An unwelcomed visitor

Yesterday, there was a visitor on our farm. In fact, she was still here this morning, but I’m hoping she’s on her way by now. I haven’t seen her this afternoon, so either she’s moved on…or something.

It always starts with one...

It always starts with one…

Yesterday morning, my husband woke me up and asked me to look out by the calf shelter. At first I didn’t catch what he was seeing, but then a movement caught my eye. My first thought? “Oh no! Not again!” But then I was relieved to see only one…not a herd.

What in the world could I be talking about? Deer. Or in this instance, one deer. But it never stops at one.

This deer hardly even flinched when I moved up to the fence to snap this picture.

This deer hardly even flinched when I moved up to the fence to snap this picture.

Why does this one deer have me concerned? Where do I start…

1) Deer are wild creatures. They are not a domestic animal and should be afraid of humans. This deer is not. And it only moved when I was extremely close…but it never left the area. In fact, it only moved over to the next cattle-holding area.

Yes, that is a feed bunk for the cows that have just calved.

Yes, that is a feed bunk for the cows that have just calved.

2) Sick? The fact that this deer isn’t exhibiting normal deer behavior sets of warning bells in my head that something is physically wrong with it. And this deer is too close to our calves for comfort.

Just to show how close this deer is to our cattle.

Just to show how close this deer is to our cattle.

3) In my experience, deer are like mice. If you see one, there’s hundreds near by…and I don’t want a repeat of two years ago. Ever. The death and destruction was sickening. And those that are supposed to provide assistance did not.

So today I keep an eye out for our unwelcomed visitor. And if it shows signs of obvious illness or distress I will be quick to call the proper authorities to come take care of it. I’m just hoping it runs off, and doesn’t return with a few hundred of its closest friends and relatives.

Thankful Thursday – It could have been worse

This wasn’t the post I intended to write today. These weren’t the pictures I hoped to share. But Mother Nature has a funny way of deciding what does and does not happen.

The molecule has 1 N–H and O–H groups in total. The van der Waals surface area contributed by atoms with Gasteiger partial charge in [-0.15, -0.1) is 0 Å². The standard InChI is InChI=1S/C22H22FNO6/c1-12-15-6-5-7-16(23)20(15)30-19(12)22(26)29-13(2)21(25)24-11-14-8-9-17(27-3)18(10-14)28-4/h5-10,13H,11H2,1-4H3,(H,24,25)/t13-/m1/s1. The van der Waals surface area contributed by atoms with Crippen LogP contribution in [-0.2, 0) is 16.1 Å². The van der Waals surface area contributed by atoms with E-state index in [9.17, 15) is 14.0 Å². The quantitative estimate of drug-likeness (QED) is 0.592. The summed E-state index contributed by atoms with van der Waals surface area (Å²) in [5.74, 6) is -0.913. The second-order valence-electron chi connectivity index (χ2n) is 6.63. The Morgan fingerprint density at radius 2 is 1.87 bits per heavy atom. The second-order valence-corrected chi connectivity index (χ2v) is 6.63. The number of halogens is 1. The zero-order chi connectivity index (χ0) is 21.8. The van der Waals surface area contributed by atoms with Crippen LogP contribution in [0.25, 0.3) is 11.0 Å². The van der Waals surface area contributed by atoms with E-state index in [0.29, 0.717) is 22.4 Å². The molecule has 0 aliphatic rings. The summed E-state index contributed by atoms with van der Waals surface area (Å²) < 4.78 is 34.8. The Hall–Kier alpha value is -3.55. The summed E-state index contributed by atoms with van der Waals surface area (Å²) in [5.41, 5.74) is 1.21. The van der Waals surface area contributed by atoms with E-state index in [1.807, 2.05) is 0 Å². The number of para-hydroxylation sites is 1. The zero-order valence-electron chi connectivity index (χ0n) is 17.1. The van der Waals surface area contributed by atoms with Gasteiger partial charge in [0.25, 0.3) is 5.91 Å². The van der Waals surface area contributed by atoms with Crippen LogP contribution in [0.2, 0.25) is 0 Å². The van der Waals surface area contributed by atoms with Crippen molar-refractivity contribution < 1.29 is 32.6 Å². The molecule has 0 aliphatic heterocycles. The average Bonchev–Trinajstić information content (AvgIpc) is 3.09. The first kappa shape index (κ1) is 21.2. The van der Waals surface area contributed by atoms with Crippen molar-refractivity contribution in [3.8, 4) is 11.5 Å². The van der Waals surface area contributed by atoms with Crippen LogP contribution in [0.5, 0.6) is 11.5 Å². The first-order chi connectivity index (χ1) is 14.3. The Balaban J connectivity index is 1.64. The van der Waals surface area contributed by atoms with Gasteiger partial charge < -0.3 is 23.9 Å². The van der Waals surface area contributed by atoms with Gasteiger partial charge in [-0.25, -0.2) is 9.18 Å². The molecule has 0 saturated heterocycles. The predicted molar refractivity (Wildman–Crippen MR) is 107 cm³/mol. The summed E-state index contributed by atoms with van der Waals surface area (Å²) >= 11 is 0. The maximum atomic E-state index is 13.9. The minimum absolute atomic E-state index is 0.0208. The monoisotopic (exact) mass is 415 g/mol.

Last night, shortly before I was planning to go to bed, the TV warned of a storm that was heading towards our area. They stated that it had heavy rain, some hail and strong winds. I joked on Facebook that it better go around, because I wasn’t in the mood to deal with a storm.

She showed me.

The first storm hit about 10 p.m., and although at first seemed to not be that bad, it quickly changed its tune. We had a lot of hail, wind took down sections of fence and spun our calf shelter, killing one calf and injuring another.

Hail out our door last night, storm #1.

I thought that was it, and went to bed, knowing there wasn’t anything we could do during the night.

And then at 4 this morning, another storm came through…bringing more hail, more wind, but thankfully, no more destruction.

In total, we received 1.15″ of rain, and a solid coating of hail. The pictures speak more than I can:

Drift of hail left yet this morning.

More hail…

Our trailer was “hailed.” 😉

This calf shelter is supposed to protect calves, not hurt them. But the storm last night rotated this shelter to the north 90 degrees, killing one calf in the process.

Poor Man’s Lobster – Boiled Northern

My dad had a slight stroke last week…we use the word “slight” because he’s still here to tell about it. But, in reality, it could have been so much worse. He was lucky…and with determination, he came home without the walker they were predicting and he’s almost back to normal…whatever that is.

He asked Saturday evening if Big Bro could go with him fishing on Sunday, and although we usually go to church and Sunday school before any other events, I gave him a pass to spend the day with his grandpa. And he thought it was worth every minute!